Anna Curtis had a small blue puzzle piece with a tiny heart cut out tattooed on the top of her right foot three years ago to serve as a both a reminder and a conversation starter about her life’s passion.
She inked her commitment to autism awareness during her second year of graduate studies in autism at Towson University, with a plan to add a second puzzle piece in red when she graduated in 2016.
“I changed my mind,” Anna said. “This is perfect just as it is.”
Anna did more than get the degree and tattoo while at Towson.
She started a small nonprofit called Independent of Autism, small enough that it’s run primarily by her out of her home in Hampstead in Carroll County. But she sees her work as filling a big void in an area that has a growing need for autism services.
What Anna focuses on is where families and young people on the autism spectrum felt like they needed more support — how to navigate their way in the world through social circumstances that most others do with ease, or at least without practice.
Beginning and ending a conversation.
Taking turns in a board game.
Riding bikes with friends.
Calculating a bill and tip at a restaurant.
Simple tasks that become less daunting and more familiar when they’re practiced with new friends and a teacher like Anna.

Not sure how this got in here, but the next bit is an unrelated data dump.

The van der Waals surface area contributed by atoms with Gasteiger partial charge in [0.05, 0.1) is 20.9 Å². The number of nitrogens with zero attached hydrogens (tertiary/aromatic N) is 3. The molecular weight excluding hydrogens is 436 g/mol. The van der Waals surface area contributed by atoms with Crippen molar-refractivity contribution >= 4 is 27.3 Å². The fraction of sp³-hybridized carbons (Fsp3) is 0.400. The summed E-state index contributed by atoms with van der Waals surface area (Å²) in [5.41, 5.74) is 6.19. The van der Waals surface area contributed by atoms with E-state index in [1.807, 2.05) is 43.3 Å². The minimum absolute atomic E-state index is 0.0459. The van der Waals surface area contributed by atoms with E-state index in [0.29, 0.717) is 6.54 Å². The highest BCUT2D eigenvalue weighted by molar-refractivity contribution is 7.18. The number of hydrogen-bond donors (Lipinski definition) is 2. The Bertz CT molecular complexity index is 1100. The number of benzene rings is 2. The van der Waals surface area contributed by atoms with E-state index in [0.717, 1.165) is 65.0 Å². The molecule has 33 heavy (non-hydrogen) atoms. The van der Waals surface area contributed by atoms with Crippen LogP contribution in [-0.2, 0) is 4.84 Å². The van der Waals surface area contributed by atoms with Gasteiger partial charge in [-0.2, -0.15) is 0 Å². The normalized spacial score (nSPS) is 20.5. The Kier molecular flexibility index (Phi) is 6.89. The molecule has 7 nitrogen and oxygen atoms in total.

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Anna started Independent of Autism, filing the necessary paperwork to establish the organization as a 501 (c) 3 nonprofit, while she was still pursuing an Autism Studies Post-Baccalaureate Certificate and master’s degree in autism at Towson.
Anna, who had worked as a preschool teacher, had developed an interest in learning more about autism during her years of volunteer work with Special Olympics and the Young Athletes Program in Carroll County. She noticed that many of the athletes that she coached were on the autism spectrum, and she decided to return to graduate school to study autism so she could be better educated and learn more about what she could do to work with individuals on the spectrum.
“I love school, and I love learning and finding out about new things. I also love helping others,” Anna said. “I had already been collecting books on autism, reading everything I could, but it had never clicked that I had already done so much of the work that I needed to do.”
According to the Centers for Disease Control and Prevention (CDC), 1 in 68 children in the U.S. has been diagnosed with autism spectrum disorder. In Maryland, the numbers are even higher, with 1 in 55 children being identified with autism spectrum disorder, according to the Maryland Autism and Developmental Disabilities Monitoring (MD-ADDM) Project, a program funded by the CDC.
Anna knew that if she started a group on her own to address the needs of the autism community in Carroll County, she would need to keep her offerings streamlined because of the ever-present, persistent problem of small nonprofits—the need to raise money and keep it coming in.
“I want to do it all—support groups, play groups, social skills groups, job skills help, guidance for secondary and higher education. I want to be an advocate,” Anna said. “But look, I don’t have a spokesperson, no celebrity endorsements, no big funding, nor will I ever. But it’s not stopping me, nor will it ever.”
Her marketing team for now consists of her 10-year-old son Jimmy, an outgoing 5th-grader who is happy to help his mom pass out flyers and talk to people at events, as well as help at social groups and anywhere else her work takes her.